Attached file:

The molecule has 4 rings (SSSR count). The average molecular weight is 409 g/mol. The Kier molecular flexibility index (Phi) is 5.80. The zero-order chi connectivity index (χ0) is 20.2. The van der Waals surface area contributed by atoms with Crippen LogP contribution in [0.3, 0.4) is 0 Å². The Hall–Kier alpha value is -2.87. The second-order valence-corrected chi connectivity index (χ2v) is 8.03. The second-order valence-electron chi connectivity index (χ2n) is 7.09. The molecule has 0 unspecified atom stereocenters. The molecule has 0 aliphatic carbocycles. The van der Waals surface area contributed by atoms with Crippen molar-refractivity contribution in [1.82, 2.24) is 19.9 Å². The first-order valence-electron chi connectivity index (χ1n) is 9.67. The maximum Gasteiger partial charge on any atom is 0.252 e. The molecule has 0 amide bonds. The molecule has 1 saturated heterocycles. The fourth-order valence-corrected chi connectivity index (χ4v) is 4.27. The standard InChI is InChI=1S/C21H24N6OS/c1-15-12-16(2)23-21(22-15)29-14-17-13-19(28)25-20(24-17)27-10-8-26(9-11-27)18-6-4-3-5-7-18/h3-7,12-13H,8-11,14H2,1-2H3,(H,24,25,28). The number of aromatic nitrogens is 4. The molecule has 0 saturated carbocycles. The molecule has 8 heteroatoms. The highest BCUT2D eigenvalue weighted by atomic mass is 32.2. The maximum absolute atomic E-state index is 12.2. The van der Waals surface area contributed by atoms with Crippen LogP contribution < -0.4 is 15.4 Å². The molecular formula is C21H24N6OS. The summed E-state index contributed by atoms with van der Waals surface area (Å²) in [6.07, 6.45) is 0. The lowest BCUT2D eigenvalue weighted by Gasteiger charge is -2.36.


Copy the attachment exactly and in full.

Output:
The molecule has 4 rings (SSSR count). The average molecular weight is 409 g/mol. The Kier molecular flexibility index (Phi) is 5.80. The zero-order chi connectivity index (χ0) is 20.2. The van der Waals surface area contributed by atoms with Crippen LogP contribution in [0.3, 0.4) is 0 Å². The Hall–Kier alpha value is -2.87. The second-order valence-corrected chi connectivity index (χ2v) is 8.03. The second-order valence-electron chi connectivity index (χ2n) is 7.09. The molecule has 0 unspecified atom stereocenters. The molecule has 0 aliphatic carbocycles. The van der Waals surface area contributed by atoms with Crippen molar-refractivity contribution in [1.82, 2.24) is 19.9 Å². The first-order valence-electron chi connectivity index (χ1n) is 9.67. The maximum Gasteiger partial charge on any atom is 0.252 e. The molecule has 0 amide bonds. The molecule has 1 saturated heterocycles. The fourth-order valence-corrected chi connectivity index (χ4v) is 4.27. The standard InChI is InChI=1S/C21H24N6OS/c1-15-12-16(2)23-21(22-15)29-14-17-13-19(28)25-20(24-17)27-10-8-26(9-11-27)18-6-4-3-5-7-18/h3-7,12-13H,8-11,14H2,1-2H3,(H,24,25,28). The number of aromatic nitrogens is 4. The molecule has 0 saturated carbocycles. The molecule has 8 heteroatoms. The highest BCUT2D eigenvalue weighted by atomic mass is 32.2. The maximum absolute atomic E-state index is 12.2. The van der Waals surface area contributed by atoms with Crippen LogP contribution < -0.4 is 15.4 Å². The molecular formula is C21H24N6OS. The summed E-state index contributed by atoms with van der Waals surface area (Å²) in [6.07, 6.45) is 0. The lowest BCUT2D eigenvalue weighted by Gasteiger charge is -2.36.